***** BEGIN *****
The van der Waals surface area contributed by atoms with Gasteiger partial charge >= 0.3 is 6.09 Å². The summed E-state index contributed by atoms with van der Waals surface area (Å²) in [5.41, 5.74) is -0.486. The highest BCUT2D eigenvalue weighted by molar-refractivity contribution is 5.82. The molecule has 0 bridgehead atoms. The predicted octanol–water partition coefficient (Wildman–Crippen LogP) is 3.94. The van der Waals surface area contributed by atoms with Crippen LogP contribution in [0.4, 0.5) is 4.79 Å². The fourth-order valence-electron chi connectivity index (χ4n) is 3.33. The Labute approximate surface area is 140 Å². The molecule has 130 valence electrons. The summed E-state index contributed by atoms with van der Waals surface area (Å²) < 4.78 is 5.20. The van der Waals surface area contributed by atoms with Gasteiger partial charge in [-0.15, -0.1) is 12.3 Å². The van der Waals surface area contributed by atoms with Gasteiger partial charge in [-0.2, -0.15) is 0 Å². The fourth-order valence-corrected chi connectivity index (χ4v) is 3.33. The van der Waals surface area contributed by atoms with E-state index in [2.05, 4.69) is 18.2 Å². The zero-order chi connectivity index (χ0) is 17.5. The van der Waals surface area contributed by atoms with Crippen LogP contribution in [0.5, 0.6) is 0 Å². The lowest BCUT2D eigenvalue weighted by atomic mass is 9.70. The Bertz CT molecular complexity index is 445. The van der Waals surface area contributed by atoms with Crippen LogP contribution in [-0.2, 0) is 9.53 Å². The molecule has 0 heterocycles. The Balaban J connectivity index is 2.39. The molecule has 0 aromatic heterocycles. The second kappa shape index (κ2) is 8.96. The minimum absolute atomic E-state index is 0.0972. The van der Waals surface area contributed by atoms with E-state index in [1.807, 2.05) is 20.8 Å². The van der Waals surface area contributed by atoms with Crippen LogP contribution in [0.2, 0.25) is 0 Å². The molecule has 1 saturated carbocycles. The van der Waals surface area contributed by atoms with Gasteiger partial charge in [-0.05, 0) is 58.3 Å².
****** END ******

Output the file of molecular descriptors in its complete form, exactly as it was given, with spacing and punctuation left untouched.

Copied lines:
The van der Waals surface area contributed by atoms with Gasteiger partial charge >= 0.3 is 6.09 Å². The summed E-state index contributed by atoms with van der Waals surface area (Å²) in [5.41, 5.74) is -0.486. The highest BCUT2D eigenvalue weighted by molar-refractivity contribution is 5.82. The molecule has 0 bridgehead atoms. The predicted octanol–water partition coefficient (Wildman–Crippen LogP) is 3.94. The van der Waals surface area contributed by atoms with Crippen LogP contribution in [0.4, 0.5) is 4.79 Å². The fourth-order valence-electron chi connectivity index (χ4n) is 3.33. The Labute approximate surface area is 140 Å². The molecule has 130 valence electrons. The summed E-state index contributed by atoms with van der Waals surface area (Å²) < 4.78 is 5.20. The van der Waals surface area contributed by atoms with Gasteiger partial charge in [-0.15, -0.1) is 12.3 Å². The van der Waals surface area contributed by atoms with Gasteiger partial charge in [-0.2, -0.15) is 0 Å². The fourth-order valence-corrected chi connectivity index (χ4v) is 3.33. The van der Waals surface area contributed by atoms with E-state index in [2.05, 4.69) is 18.2 Å². The zero-order chi connectivity index (χ0) is 17.5. The van der Waals surface area contributed by atoms with Crippen LogP contribution in [0.5, 0.6) is 0 Å². The lowest BCUT2D eigenvalue weighted by atomic mass is 9.70. The Bertz CT molecular complexity index is 445. The van der Waals surface area contributed by atoms with Crippen LogP contribution in [-0.2, 0) is 9.53 Å². The molecule has 0 heterocycles. The Balaban J connectivity index is 2.39. The molecule has 0 aromatic heterocycles. The second kappa shape index (κ2) is 8.96. The minimum absolute atomic E-state index is 0.0972. The van der Waals surface area contributed by atoms with E-state index in [1.807, 2.05) is 20.8 Å². The van der Waals surface area contributed by atoms with Crippen LogP contribution in [0.2, 0.25) is 0 Å². The molecule has 1 saturated carbocycles. The van der Waals surface area contributed by atoms with Gasteiger partial charge in [-0.05, 0) is 58.3 Å².